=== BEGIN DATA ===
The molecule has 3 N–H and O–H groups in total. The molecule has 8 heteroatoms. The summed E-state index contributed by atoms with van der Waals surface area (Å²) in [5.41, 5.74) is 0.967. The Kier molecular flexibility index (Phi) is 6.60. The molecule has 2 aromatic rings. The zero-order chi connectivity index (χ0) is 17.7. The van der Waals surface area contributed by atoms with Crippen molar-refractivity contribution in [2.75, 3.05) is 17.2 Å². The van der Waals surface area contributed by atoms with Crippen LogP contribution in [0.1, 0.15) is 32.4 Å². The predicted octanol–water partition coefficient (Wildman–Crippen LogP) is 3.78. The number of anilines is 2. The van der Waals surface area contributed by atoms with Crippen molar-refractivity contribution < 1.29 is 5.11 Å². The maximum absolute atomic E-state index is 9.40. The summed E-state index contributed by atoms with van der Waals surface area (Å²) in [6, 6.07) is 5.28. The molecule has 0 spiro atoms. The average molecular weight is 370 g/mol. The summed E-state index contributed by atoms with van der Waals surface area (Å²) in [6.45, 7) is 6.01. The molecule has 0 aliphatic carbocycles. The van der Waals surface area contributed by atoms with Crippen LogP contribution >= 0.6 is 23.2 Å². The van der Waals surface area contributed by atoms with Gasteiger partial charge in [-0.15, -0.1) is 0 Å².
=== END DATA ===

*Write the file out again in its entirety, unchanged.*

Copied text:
The molecule has 3 N–H and O–H groups in total. The molecule has 8 heteroatoms. The summed E-state index contributed by atoms with van der Waals surface area (Å²) in [5.41, 5.74) is 0.967. The Kier molecular flexibility index (Phi) is 6.60. The molecule has 2 aromatic rings. The zero-order chi connectivity index (χ0) is 17.7. The van der Waals surface area contributed by atoms with Crippen molar-refractivity contribution in [2.75, 3.05) is 17.2 Å². The van der Waals surface area contributed by atoms with Crippen LogP contribution in [0.1, 0.15) is 32.4 Å². The predicted octanol–water partition coefficient (Wildman–Crippen LogP) is 3.78. The number of anilines is 2. The van der Waals surface area contributed by atoms with Crippen molar-refractivity contribution < 1.29 is 5.11 Å². The maximum absolute atomic E-state index is 9.40. The summed E-state index contributed by atoms with van der Waals surface area (Å²) in [6, 6.07) is 5.28. The molecule has 0 spiro atoms. The average molecular weight is 370 g/mol. The summed E-state index contributed by atoms with van der Waals surface area (Å²) in [6.45, 7) is 6.01. The molecule has 0 aliphatic carbocycles. The van der Waals surface area contributed by atoms with Crippen LogP contribution >= 0.6 is 23.2 Å². The van der Waals surface area contributed by atoms with Gasteiger partial charge in [-0.15, -0.1) is 0 Å².